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Prenatal sonographic diagnosis of focal musculoskeletal anomalies.

Ryu JK, Cho JY, Choi JS - Korean J Radiol (2003 Oct-Dec)

Bottom Line: We have encountered 50 cases involving focal musculoskeletal anomalies, including focal limb dysplasia [radial ray abnormality (n=3), mesomelic dysplasia (n=1)]; anomalies of the hand [polydactyly (n=8), syndactyly (n=3), ectrodactyly (n=1), clinodactyly (n=6), clenched hand (n=5)]; anomalies of the foot [clubfoot (n=10), rockerbottom foot (n=5), sandal gap deformity (n=1), curly toe (n=2)]; amniotic band syndrome (n=3); and anomalies of the focal spine [block vertebra (n=1), hemivertebra (n=1)].Among these 50 cases, five [polydactyly (n=1), syndactyly (n=2) and curly toe (n=2)] were confirmed by postnatal physical evaluation, two (focal spine anomalies) were diagnosed after postnatal radiologic examination, and the remaining 43 were proven at autopsy.For each condition, we describe the prenatal sonographic findings, and include a brief review.

View Article: PubMed Central - PubMed

Affiliation: Department of Diagnostic Radiology, Samsung Cheil Hospital, Sungkyunkwan University School of Medicine, Seoul, Korea. radjycho@skku.edu

ABSTRACT
Focal musculoskeletal anomalies vary, and can manifest as part of a syndrome or be accompanied by numerous other conditions such as genetic disorders, karyotype abnormalities, central nervous system anomalies and other skeletal anomalies. Isolated focal musculoskeletal anomaly does, however, also occur; its early prenatal diagnosis is important in deciding prenatal care, and also helps in counseling parents about the postnatal effects of numerous possible associated anomalies. We have encountered 50 cases involving focal musculoskeletal anomalies, including focal limb dysplasia [radial ray abnormality (n=3), mesomelic dysplasia (n=1)]; anomalies of the hand [polydactyly (n=8), syndactyly (n=3), ectrodactyly (n=1), clinodactyly (n=6), clenched hand (n=5)]; anomalies of the foot [clubfoot (n=10), rockerbottom foot (n=5), sandal gap deformity (n=1), curly toe (n=2)]; amniotic band syndrome (n=3); and anomalies of the focal spine [block vertebra (n=1), hemivertebra (n=1)]. Among these 50 cases, five [polydactyly (n=1), syndactyly (n=2) and curly toe (n=2)] were confirmed by postnatal physical evaluation, two (focal spine anomalies) were diagnosed after postnatal radiologic examination, and the remaining 43 were proven at autopsy. For each condition, we describe the prenatal sonographic findings, and include a brief review.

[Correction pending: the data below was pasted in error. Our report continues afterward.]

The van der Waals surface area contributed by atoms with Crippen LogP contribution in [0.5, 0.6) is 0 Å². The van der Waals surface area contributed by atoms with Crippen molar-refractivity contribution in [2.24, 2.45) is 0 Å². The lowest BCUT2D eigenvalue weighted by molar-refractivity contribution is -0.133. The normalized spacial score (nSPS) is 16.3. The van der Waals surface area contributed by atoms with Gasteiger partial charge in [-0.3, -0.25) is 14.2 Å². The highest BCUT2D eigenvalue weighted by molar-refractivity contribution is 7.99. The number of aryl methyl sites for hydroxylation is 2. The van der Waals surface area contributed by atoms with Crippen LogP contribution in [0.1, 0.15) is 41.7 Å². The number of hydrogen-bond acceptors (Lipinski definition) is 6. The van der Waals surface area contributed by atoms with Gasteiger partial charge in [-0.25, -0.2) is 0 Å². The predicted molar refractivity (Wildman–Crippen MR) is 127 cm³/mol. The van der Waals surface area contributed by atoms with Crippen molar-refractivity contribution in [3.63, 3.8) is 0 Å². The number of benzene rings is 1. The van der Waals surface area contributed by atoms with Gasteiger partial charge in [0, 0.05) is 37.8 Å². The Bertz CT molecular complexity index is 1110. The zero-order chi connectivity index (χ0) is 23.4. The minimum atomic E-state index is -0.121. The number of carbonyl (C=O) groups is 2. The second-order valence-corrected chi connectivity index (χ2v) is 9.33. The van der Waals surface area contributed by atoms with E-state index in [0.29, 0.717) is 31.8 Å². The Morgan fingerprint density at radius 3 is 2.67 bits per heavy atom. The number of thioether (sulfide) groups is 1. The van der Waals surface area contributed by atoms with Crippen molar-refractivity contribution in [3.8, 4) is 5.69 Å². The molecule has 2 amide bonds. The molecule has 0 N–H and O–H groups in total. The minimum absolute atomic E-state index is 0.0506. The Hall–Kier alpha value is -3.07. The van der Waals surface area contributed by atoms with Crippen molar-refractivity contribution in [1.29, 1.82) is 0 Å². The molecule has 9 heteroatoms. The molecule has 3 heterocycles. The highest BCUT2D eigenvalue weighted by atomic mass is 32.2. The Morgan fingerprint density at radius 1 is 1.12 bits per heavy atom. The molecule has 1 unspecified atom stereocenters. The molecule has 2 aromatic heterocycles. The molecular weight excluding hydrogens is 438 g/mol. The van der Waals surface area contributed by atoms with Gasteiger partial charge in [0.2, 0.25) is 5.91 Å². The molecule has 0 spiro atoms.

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Amniotic band syndrome.A. In this fetus with ABS, focal constriction (arrows) at the ankle has induced swelling of the foot.B. Amniotic bands are seen in the vicinity of the fetal hand (arrow), explaining the presence of focal lymphedema in the distal hand.C. In another fetus with ABS, the left arm is amputated at the mid portion of the humerus (arrows).D. Radiograph of the autopsy specimen in related to figure C confirms amputation below mid-humerus level (arrow).